Before I joined the Navy, my job was plumbing by day and musician by night. My plumbing job was not too desirable, because my boss was a drunk. One day as I was driving through Red Bank, New Jersey, a sign caught my eye. It read, "Uncle Sam Needs You!" Two weeks later, October 9, 1940, I was in boot camp at Newport, Rhode Island. The Navy didn't need plumbers, I guess, because I was sent to aviation school in Norfolk, Virginia. My records were already on the USS Ranger, so when I finished school, I went aboard the Ranger to VS-41.
My first year on the Ranger was not a great one, pushing planes, doing flight deck fire duty. My promotion finally came for AMM3/c. A few months afterward, Torpedo Squadron 4 was formed. From its beginning, VT-4 was a good outfit to be in. Most of the men came from squadrons aboard the ship. We all got along very well. The enlisted men got along with the pilots, most pilots were enlisted men in the early years.
Every day, Lt Sherrell would start a game of volleyball; some days he had his hands full.
I think back on the good times we had with J. T. Rushing, Val Morris, Andy Marge, Fred Muller, D. L. Sandford, G. Lightfoot, and A. G. Stork (the first enlisted man to crash). Also, there were R. H. Miller, J. L. Zalom, and others I did not know. All are gone, but the memory will live forever.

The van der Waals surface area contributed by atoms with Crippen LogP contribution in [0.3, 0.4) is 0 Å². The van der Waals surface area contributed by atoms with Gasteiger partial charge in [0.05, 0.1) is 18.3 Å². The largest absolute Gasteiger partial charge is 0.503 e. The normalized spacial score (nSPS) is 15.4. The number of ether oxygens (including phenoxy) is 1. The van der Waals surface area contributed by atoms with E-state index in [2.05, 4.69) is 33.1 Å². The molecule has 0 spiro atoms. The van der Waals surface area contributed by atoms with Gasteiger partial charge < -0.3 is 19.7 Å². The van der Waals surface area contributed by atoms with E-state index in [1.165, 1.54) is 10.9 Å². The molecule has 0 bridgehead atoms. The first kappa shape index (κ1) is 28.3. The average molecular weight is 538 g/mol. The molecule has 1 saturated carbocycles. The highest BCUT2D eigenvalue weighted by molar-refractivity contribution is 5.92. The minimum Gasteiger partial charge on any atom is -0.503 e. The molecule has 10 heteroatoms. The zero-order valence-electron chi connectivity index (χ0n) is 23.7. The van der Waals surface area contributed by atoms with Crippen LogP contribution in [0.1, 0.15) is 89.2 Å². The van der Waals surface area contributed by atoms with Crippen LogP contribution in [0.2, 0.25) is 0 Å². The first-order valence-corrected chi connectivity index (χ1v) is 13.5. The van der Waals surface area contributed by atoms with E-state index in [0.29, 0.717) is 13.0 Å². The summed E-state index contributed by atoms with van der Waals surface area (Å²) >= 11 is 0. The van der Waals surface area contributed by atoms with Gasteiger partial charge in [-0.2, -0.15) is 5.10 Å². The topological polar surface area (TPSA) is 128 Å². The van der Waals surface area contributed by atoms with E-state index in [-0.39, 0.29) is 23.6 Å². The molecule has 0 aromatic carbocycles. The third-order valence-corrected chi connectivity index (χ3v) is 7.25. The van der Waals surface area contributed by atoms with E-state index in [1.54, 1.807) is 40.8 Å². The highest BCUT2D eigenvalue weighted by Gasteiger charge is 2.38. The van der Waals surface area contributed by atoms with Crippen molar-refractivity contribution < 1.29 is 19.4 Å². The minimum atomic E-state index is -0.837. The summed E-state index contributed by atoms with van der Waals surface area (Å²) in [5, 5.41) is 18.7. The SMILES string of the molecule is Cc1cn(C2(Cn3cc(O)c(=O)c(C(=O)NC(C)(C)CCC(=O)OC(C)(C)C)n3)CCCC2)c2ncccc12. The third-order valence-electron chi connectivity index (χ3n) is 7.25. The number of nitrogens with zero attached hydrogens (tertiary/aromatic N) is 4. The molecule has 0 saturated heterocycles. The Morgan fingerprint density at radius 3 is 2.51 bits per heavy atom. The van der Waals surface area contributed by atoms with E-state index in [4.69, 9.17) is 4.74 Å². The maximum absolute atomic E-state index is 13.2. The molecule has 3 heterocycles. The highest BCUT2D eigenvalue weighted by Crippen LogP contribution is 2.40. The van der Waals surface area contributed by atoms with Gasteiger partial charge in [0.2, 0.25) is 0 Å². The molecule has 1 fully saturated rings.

My education in VT-4 was High Altitude Bombing Training and Turret Gunnery and Radar School to become a combat air crewman while still being a mechanic.
VT-4 spent time on neutrality patrol. We shadowed the German battleships for the British. We sunk a few whales, their spouts looked like periscopes on our radar. Some of our best duty in the early part of the war was protecting Bermuda from the Germans. Not one German got on the island!
VT-4's claim to fame was the raid on Bodo, Norway. Bowman and I flew with Buck Barnett. It was so cold, the bomb racks froze, guns jammed, and electric turrets wouldn't work right.
While in VT-4, I logged about 400 hours flight time. I flew with about every pilot in the squadron. On March 2, 1943, I flew with Gerald Thomas on 2 hops for tactical and familiarization.
There was a comradeship among the men of VT-4 that no other squadron could compete with. In 1944, I made ACMM and was transferred to Quonset Point, Rhode Island. I spent 2 years there, not a nice place. About October 8, 1946, I had a disagreement with old Captain Miller and on October 9, 1946, I was discharged—my enlistment was up.
When I got home to Long Branch, New Jersey, a plumbing job was waiting. We moved to Seekonk, Massachusetts, where I worked as a plumber. I have a Master Plumber license and am Plumbing and Gas Inspector for the town of Seekonk.